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Sunday, April 8, 2012

St. Stephen the Sabaite

Hymns of the Christian Church.
The Harvard Classics. 1909–14.

Greek Hymns

Art Thou Weary?

St. Stephen the Sabaite. Tr. J. M. Neale (725–794)

ART thou weary, art thou languid,
Art thou sore distrest?
“Come to Me,” saith One, “and coming
Be at rest!”

Hath He marks to lead me to Him, 5
If He be my Guide?
“In His Feet and Hands are wound-prints,
And His side.”

Hath He diadem as Monarch
That His Brow adorns? 10
“Yea a Crown, in very surety,
But of thorns.”

If I find Him, if I follow,
What His guerdon here?
“Many a sorrow, many a labour, 15
Many a tear.”

If I still hold closely to Him,
What hath He at last?
“Sorrow vanquished, labour ended,
Jordan past.” 20

If I ask Him to receive me,
Will He say me nay?
“Not till earth, and not till Heav’n
Pass away.”

Finding, following, keeping, struggling, 25
Is He sure to bless?
“Angels, Martyrs, Prophets, Virgins,
Answer, Yes!”

("guerdon" see Note at bottom)

St. Stephen the Sabaite Butler's Lives of the Saints, feast day March 31. Not shown in all editions where edited or abridged by later editors. St. Stephen is written in the Lamb's Book of life where no one will blot his name out. That is the important place.

A few days ago was the feast of St. Stephen of Mar Saba (or Mar Sabas), monk (d. 794). Although he died on March 30, he is remembered on March 31 in the Russian Orthodox Church, and April 13 in the Greek Orthodox Church.

There is little information about Stephen of Mar Saba online, so what I know is taken mainly from Butler's Lives of the Saints: New Concise Edition. Stephen was the nephew of St. John Damascene, Doctor of the Church and mentor to Stephen at the famed monastery of Mar Saba (near Bethlehem) for 15 years. He led a semi-eremetical life but was also a valued spiritual counselor. Among other things he counseled compassion for nature, and himself fed birds and gazelles, and even saved worms that had stranded themselves in his cell. Like St. Francis of Assisi he has been depicted with birds perched on him. His view was that those who did not care for nature would soon stop caring for humans as well.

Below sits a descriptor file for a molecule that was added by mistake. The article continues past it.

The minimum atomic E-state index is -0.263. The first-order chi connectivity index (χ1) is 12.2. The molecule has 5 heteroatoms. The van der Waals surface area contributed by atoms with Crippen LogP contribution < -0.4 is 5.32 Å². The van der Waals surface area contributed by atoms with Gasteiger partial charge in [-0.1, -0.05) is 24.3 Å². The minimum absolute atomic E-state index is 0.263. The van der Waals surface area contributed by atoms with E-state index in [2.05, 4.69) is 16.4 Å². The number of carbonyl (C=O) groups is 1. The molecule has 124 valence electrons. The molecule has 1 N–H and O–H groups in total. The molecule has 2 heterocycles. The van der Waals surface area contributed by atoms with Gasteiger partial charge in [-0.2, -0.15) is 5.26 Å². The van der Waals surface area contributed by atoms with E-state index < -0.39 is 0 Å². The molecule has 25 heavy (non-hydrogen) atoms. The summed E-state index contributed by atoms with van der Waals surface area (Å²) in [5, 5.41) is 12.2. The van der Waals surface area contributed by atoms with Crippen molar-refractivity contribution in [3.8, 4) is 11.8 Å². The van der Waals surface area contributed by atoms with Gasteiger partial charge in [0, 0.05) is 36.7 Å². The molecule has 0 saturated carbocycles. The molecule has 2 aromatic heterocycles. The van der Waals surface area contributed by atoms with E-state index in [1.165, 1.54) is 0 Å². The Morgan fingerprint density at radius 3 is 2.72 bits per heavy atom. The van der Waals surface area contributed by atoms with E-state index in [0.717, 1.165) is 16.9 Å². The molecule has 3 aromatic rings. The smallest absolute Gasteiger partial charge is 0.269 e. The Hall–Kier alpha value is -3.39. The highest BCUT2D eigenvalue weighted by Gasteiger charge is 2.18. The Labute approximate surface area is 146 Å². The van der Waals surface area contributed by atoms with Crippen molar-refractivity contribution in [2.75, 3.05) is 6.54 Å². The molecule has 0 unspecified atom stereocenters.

Stephen's disciple, Leontius of Damascus, wrote the Life of Stephen of Mar Sabas (ASIN 904290691X), which has been recently translated by J.C. Lamoreaux. The book is nearly out of print, and quite expensive, but may be available through inter-library loan. I suspect there is also a longer account of his life in the full edition of Butler's Lives of the Saints, which is more readily available.

To know the Lord is the principle of good. Abide in his knowledge and you will draw close to God. There is nothing of value except the soul's gain, but the soul's gain is to be found only in the love of God.

—St. Stephen of Mar Saba

Note: guerdon is a reward or recompense.

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